An idea that can hold water? Or one that is all wet? In order to evaluate the effectiveness of this spot, let's consider the Epinions.com mission. As the tag line states, Epinions is "a place where real people write reviews on products and services."
When I'm looking for consumer advice, I'm looking for the answers to those nagging questions that pop into my head. What are the features? What can I expect as far as performance and durability? How does this product compare to competitive models? Did I shut the coffee maker off when I left the house this morning? Ok, so maybe the average consumer is not quite as neurotic as I am.
Let's say I'm buying… oh, I don't know… how 'bout a tent? I can walk into any camping outfitter and browse through their wares. I can crawl into a floor model and determine if it's roomy enough to fit my needs. I can inspect a boxed tent to get a feel for its weight and packed size. I can make a decision as to whether or not it meets my ideals of tent aesthetics. (Hey, if I'm gonna have to rough it, at least I want to rough it in style.) Perhaps, if I'm fortunate, I may be able to get a salesperson to demonstrate the ease (I would hope) of erecting the tent of my dreams (although service like this is probably just a fantasy). And, I can easily make a decision as to whether the object of my desire is within my budget.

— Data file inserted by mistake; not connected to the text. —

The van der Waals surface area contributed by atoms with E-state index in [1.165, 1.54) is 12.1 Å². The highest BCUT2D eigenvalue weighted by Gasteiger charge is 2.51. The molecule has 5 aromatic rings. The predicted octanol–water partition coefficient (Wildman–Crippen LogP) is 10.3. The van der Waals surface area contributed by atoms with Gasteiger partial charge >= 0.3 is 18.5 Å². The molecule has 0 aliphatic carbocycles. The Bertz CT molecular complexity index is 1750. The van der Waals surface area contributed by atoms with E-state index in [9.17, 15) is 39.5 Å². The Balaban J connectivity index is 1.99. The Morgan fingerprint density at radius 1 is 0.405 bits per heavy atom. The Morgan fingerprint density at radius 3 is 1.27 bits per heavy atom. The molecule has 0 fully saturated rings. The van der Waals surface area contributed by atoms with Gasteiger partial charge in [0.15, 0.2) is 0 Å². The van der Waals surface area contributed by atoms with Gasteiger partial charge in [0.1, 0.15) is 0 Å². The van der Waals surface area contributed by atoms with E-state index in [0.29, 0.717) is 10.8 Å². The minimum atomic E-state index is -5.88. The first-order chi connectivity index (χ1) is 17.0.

What I'm not going to learn is how the tent will perform out in the elements. Sure a salesperson will give you an opinion (possibly biased). An advertisement will give you an opinion (most definitely biased). Where can you turn for the missing piece of the decision-making puzzle? The best source of information is someone who has actually used the product in question. Someone who has seen it perform in "the best of times" and in "the worst of times". Someone who can tell you if the tent will perform as well in a "winter of despair" as it does during a "spring of hope". Epinions.com ushers in the "age of wisdom" for those prone to random acts of foolishness, by providing the answers for the decision-impaired. Answers given by people fortunate or unfortunate enough to have learned them on their own.
That's Epinions.com in a nutshell. The concept that has just taken you several minutes of your valuable time to read (thank you for bearing with me) is wonderfully illustrated through the "tent" spot in a matter of seconds. Sure it's a bit of a stretch, but it portrays consumer field testing in action. Joe Camper (aka Rick) literally puts his tent through the wringer to give you his unbiased evaluation.
The spot is clever, visually interesting (alternating between the reality inside the tent and the surreal situation outside) and humorous. The repetition of the Epinions name at the end aids viewer recall of what is likely an unknown entity. And, unlike much of the advertising that is in vogue today, the commercial actually gives the audience a sense of what the advertised service is about. Imagine that?
By the way, does anyone know if Epinions sprung for the hot wax?
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